Beyond and Between Ecohealth and One health



Human's relationship with Earth is broken, dismembered by the political economic view that exploitation of natural systems is the only way to relate to our planet. The consequences for human and non-human health are adverse and will worsen. To contribute to the global effort to turn this around, the public health movement needs to promote a compelling narrative that promotes a vision of an alternative relationship to Earth. Drawing on Indigenous and human ecology perspectives, the Planetary Health concept puts human's relationship with other species and the ecosystem central to the story of humanity's wellbeing. This enables several outcomes: a strong, coherent narrative for communicating the importance of human respect for Nature to multiple audiences; a vision for a healthy relationship between humans and our planet; a set of principles and practices to guide planning and implementing action for achieving that vision; and a transdisciplinary framework to connect research, policy and projects within the disciplines of Ecohealth, One Health, human ecology, political ecology and other elements of public health. It includes and complements, not replace, these disciplines. Using the Planetary Health concept will help the public health movement to better promote action to ensure human and Earth System wellbeing.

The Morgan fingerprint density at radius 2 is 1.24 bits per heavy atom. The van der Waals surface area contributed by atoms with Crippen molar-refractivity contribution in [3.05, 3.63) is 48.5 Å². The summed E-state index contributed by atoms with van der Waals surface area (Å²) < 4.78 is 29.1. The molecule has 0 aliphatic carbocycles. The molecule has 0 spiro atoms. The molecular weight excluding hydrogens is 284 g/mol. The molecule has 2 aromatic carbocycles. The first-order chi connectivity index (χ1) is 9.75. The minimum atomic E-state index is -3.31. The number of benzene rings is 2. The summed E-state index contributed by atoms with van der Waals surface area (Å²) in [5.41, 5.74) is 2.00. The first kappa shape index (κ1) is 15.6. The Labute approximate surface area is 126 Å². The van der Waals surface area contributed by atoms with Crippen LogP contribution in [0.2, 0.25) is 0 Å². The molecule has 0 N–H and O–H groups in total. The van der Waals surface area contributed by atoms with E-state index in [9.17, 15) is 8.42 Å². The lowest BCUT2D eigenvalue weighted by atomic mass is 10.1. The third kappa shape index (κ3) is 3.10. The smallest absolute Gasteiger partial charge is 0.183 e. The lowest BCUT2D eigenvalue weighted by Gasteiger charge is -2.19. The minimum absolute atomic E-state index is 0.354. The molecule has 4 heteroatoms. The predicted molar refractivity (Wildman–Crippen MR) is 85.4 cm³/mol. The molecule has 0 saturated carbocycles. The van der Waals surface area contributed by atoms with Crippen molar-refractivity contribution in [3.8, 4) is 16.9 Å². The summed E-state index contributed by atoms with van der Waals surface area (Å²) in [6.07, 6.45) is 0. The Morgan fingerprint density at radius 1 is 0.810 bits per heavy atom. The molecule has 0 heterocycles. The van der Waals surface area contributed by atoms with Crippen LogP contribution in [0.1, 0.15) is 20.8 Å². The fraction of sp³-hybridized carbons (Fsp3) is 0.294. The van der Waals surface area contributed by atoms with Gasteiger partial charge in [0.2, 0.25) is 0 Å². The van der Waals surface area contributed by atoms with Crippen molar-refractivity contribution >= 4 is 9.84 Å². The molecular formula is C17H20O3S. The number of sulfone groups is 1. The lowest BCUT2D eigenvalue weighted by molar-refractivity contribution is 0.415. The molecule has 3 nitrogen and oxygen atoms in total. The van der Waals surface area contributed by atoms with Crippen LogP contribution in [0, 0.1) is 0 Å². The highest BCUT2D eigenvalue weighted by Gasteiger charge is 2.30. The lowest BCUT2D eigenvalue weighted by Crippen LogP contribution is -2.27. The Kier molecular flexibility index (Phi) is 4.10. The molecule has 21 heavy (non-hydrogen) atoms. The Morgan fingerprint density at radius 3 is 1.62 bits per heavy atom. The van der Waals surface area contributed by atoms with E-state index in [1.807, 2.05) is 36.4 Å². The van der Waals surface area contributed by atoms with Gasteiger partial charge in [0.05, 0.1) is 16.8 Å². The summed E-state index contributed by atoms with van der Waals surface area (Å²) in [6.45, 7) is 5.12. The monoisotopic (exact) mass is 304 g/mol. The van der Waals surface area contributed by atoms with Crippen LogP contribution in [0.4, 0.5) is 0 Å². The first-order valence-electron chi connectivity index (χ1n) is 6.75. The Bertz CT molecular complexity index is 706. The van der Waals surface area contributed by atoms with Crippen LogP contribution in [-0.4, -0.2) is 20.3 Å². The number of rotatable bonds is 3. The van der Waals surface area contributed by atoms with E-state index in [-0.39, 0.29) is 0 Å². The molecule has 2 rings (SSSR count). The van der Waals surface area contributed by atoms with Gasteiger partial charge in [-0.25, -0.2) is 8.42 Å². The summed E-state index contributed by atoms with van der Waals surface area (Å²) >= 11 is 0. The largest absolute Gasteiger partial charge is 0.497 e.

Peter W Tait

Public Health Association of Australia

Peter Tait has been a General Practitioner for 36 years, 30 in Aboriginal health in Central Australia. He was the 2007 Royal Australian College of General Practitioners General Practitioner of the Year. He attained a Masters of Climate Change at the Australian National University (ANU) in 2010. He is a Senior Lecturer in Population Health at ANU Medical School. Peter believes a person’s health is grounded in a healthy society, and a healthy society on a healthy ecosystem. He is on the Board of the Public Health Association Australia and convener of the PHAA Ecology and Environment Special Interest Group, Chair of the Frank Fenner Foundation, active in the Canberra Alliance for Participatory Democracy, and the Climate and Health Alliance.